Common Formatting in MS Word

Microsoft Word Tutorial

Toolbars

Open a new blank document in Microsoft Word.  If the Toolbars are not visible go to View --> Toolbars and choose Standard and Formatting. As you become more familiar with using Word you may find other toolbars helpful, but for now these are good ones to start with.

This tutorial will take you through several common MSWord formatting options. For the exercise I am going to do a résumé makeover for Mr. Winnipeg Edward Bear, (Winnie, to his friends).  Although the end result of this tutorial may be a presentable résumé, it is NOT a résumé tutorial. Please DO NOT model your résumé after this one without some modifications. You might not get the job.


I have started with a page of information with very little formatting.  This is about how far you would get with an old-fashioned typewriter.

 

Headers and Footers

Microsoft Word can use Headers and Footers to place information that will be re-appearing on more than one page. It is also handy if you want to create a "letterhead" or template page that you plan on using over and over again.

Back to Top


Cutting and Pasting

Highlighting the top three lines of text, I cut (Ctrl + X on a PC, or Command + X on a MAC) then open the Header/Footer window. The Header/Footer window is under the View menu.

  PC MAC
Cut Ctrl + X Command + X
Copy Ctrl + C Command + C
Paste Ctrl + V Command + V

 
Use Ctrl + V to paste into the Header, (Command + V on a MAC).

Button allows you to toggle between Header and Footer.

Back to Top


Modifying Text Style

Modify the font style and size and the Justification, (left, center, right alignment).

Font: The overall design of a set of characters

Size: Size of text in points. Originally measured by typesetters as a fraction of a millimetre, has been rounded to 72 points per inch.

Style: Bold, Italic, underlined

Justify: Text alignment can be set to align on the left, (normal), right, centered, or justified on both sides like a text book.

Color: Click here to bring up a color drop-down chart.

If you don't see the text formatting options make sure you have selected the Formatting Toolbars.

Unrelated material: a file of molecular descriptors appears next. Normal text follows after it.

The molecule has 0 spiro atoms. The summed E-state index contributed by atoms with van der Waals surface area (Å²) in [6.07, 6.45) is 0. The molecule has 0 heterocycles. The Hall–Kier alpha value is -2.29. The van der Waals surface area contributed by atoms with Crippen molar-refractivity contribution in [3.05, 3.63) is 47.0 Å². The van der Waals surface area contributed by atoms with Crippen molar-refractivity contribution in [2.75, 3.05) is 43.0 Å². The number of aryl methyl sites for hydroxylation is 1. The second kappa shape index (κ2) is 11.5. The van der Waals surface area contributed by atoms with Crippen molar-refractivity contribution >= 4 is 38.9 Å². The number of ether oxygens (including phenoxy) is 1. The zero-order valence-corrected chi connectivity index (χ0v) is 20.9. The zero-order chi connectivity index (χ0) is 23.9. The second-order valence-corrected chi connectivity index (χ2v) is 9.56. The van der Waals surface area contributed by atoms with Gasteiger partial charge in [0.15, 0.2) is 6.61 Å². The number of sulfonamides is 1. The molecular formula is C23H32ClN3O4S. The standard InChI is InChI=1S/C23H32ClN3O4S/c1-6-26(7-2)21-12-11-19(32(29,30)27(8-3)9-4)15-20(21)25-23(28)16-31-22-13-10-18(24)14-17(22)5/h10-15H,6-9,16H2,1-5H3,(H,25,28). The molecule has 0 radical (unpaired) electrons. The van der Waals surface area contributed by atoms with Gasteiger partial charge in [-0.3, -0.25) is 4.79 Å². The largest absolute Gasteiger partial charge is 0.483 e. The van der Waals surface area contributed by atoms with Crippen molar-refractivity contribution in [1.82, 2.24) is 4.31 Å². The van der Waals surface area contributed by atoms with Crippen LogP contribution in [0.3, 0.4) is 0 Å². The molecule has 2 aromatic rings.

Back to Top


Borders and Shading

Under Format --> Borders and Shading you can choose from a variety of styles of boxes or underlines.


With Custom selected I chose a double solid underline 1 1/2 points in thickness.

 

 

Back to Top

 

The example to the left is a complete box surrounding the paragraph. Make sure you have the correct Paragraph or Text selected under "Apply To".

Spelling and Grammar

Spelling and Grammar is under the Tools menu. Spelling errors are underlined in Red. Grammatical errors are underlined in Green. Be careful when accepting suggestions, and don't use this as a substitute for proof-reading. A word can be spelled correctly, but used entirely out of context and it would not be caught by the Spellchecker.

You can add new words to the dictionary, but make sure that you spell them correctly!


Since this is a résumé of sorts, I am giving it a bit of style. A résumé should not look like a newspaper.

To make the headings stand out I changed their size to 16.  I changed the rest of the text to 14 pt. This is  pushing the limit for a font size on a résumé, but I wanted to balance the white space across the entire document rather than have a large blank space on the bottom. (See Brochure Basics about white space).


Bullets and Numbering

Forget about what you learned about always making complete sentences - bullets are a good way of accentuating important points in concise statements

To make a bulleted list first highlight the list of lines, then select Bullets and Numbering under the Format menu. If the pre-defined ones don't suit, choose Customize and fine-tune the settings.

Back to Top

The Customize setting allows you to choose a different font and size, or an image to use for your bullet. Don't use anything too fancy for a résumé. It's also not a good idea to use too many font faces on a single document.
Bullet position:

Indent at: how far in the bulleted line starts from the left column.

Text position:

Tab space after: How far in the text starts (after the bullet)

Indent at: Where the second line starts if a bulleted line extends to the next line.


Paragraph Formatting

Choose Paragraph under the Format menu. Under Indents and Spacing you can choose the amount of space Before and After each line. Formatting to this degree allows you to create balanced, professional looking documents.

Back to Top


In the case of a résumé, one or two pages is considered ideal for most people.  What if you have 1 1/2 pages? 1 1/2 pages could look like you ran out of things to say and couldn't make two pages, or you were trying for one, but rambled on too much. With creative formatting you may be able to either condense down to one page, or inject some balanced white space and creative font re-sizing to bring 1 1/2 pages up to two 'complete' looking pages. Of course, it is always a judgement call. Don't make it look crowded.

 

 

  The End Result

Back to Top


One more thing...

Columns

Résumés often contain lists of point-form information that can easily be converted into columns. This is a good way of condensing a two-page document down to one without crowding. To put information into columns highlight the text and choose Columns from the Format menu. You can choose up to twelve columns, (two would be enough for a résumé). You can also change to space between columns.

This has been a basic Microsoft Word tutorial. There are many more features available, but the preceding should be enough for the average user. Keep checking back for more tutorials.

email:mycoolschool.ca


Home